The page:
McAllister Pictured with jockey Billy Lee

It has been a Whirlwind few months for Adrian McAllister who has only recently taken out his training licence after the untimely death of his former employer Lady Jane Gillespie, he is based in the picturesque village of Caledon which is on the outskirts of Armagh.

McAllister is under no illusions that training race horses will be an easy task and has sensibly went into this venture with his eyes wide open, stating to us “Work hard and be nice to people and all being well you will get a bit of luck along the way”.

McAllister has always been involved with horses since a very young age, the progression into racing was never in doubt and he was fortunate enough to have the support of local trainers who gave him a taste for the sport and ultimately gave him the drive to get further involved. A four-year stint with Co. Tyrone trainer Andy Oliver was his first proper full time position, he initially started off as a work-rider but his hard graft was rewarded as he was promoted to travelling head lad which he absolutely relished. After an invaluable time with Andy Oliver, he got offered a job in the well-known Ballydoyle stables with champion trainer Aidan O’Brien, “It was a dream come true working there surrounded with the best horses in the world but unfortunately I couldn’t sustain the long commutes to work every day” states McAllister.

After deep consideration McAllister considered it best for his career to move back closer to home, he unexpectedly got offered to work a few mornings with Willison Dennison, this influenced the opportunity to get a lucky break in becoming assistant trainer to Lady Jane Gillespie, which he was honoured to accept, “These sorts of posts don’t pop up too often, she had great confidence in me from day one and I learned so much from her, I am forever indebted to her for the opportunity and faith” insisted McAllister.

Now settled in his role as principle trainer in the legendary Caledon Racing stables with ten horses currently in training, with the amenities for more, however presently it’s quality over quantity and this is mirrored by the five winners he has had over the past few months including his most recent victory at Dundalk Stadium with the well handicapped Bien Chase, “It is never easy to win races in Ireland but thankfully over the past few months our hard work is paying off” added McAllister.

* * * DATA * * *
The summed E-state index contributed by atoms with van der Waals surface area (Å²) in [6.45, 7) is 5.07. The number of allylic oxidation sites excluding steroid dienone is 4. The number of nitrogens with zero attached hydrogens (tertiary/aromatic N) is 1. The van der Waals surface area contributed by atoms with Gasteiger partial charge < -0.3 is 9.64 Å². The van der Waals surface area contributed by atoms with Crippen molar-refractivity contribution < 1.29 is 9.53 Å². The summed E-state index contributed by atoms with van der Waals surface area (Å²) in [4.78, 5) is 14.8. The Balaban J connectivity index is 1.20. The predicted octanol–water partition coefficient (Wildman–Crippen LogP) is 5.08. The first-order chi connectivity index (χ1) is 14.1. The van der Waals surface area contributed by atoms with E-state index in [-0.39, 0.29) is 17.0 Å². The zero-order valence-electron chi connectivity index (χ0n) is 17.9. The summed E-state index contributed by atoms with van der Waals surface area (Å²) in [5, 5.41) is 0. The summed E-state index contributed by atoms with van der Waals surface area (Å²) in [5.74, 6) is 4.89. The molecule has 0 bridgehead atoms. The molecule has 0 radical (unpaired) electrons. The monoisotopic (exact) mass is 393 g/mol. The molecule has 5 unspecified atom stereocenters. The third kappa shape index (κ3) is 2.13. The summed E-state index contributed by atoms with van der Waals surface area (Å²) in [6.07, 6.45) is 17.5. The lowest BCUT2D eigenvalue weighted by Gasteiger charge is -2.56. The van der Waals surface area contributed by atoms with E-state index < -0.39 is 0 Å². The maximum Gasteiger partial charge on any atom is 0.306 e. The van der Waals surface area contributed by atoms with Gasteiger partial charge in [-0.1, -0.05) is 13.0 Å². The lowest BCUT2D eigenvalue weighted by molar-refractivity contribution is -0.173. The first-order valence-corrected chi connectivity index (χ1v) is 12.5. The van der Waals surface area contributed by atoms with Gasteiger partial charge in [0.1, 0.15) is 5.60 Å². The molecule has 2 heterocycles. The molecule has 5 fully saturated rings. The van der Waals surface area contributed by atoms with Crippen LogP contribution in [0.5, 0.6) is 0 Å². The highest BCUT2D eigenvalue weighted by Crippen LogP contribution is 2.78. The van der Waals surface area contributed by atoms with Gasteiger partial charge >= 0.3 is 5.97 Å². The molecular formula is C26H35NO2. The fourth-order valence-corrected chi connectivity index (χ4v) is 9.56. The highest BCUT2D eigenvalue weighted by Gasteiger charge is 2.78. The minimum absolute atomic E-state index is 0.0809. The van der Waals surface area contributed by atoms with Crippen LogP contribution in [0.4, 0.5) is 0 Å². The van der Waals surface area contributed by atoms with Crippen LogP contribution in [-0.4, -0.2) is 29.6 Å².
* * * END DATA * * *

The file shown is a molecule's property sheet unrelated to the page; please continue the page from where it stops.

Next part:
wp-image-66180807.Each morning McAllister commences work at 8pm for feeding time then he must check the horses’ legs and look for any abnormalities or injuries which may have occurred during the night, then it is time to ride them out and muck out the stables, next the horses get their evening feed, along with this he also travels to Lee Valley training Centre in Co Meath twice a week to work the horses, “It’s not an easy job but to be very honest I wouldn’t have it any other way” stated McAllister.

Having a winner anywhere is the principle aim of the game however McAllister insists getting a local winner would be memorable and something he is endeavouring to achieve soon, “It would be fantastic if I could get a winner at Down Royal or Downpatrick as they are fairly local tracks and it would mean a lot to me to accomplish that on home soil”.

Commonly, the everyday punter deliberates the massive financial burden of getting a horse in training, though McAllister begs to differ insisting, “The best way to get involved in race horses would be to set up a syndicate amongst friends as it is reasonably cheap and you still get to experience the thrill of a day at the races and hopefully a success along with regular visits to the yard”.

We put the question to this gifted trainer, which of his horses our readers should be watching for next time out and he informed us, “GoFortyGo was only beat by a short head at Kilbeggan racecourse recently by Land Hope and Glory, based on that form he should be winning soon for me”.

With every profession, there needs to be a cooling off period and time to unwind and McAllister is no different, he enjoys the odd game of Golf and watching a match off GAA at any given chance, “I love my job but it’s brilliant to get time off to recharge the batteries”.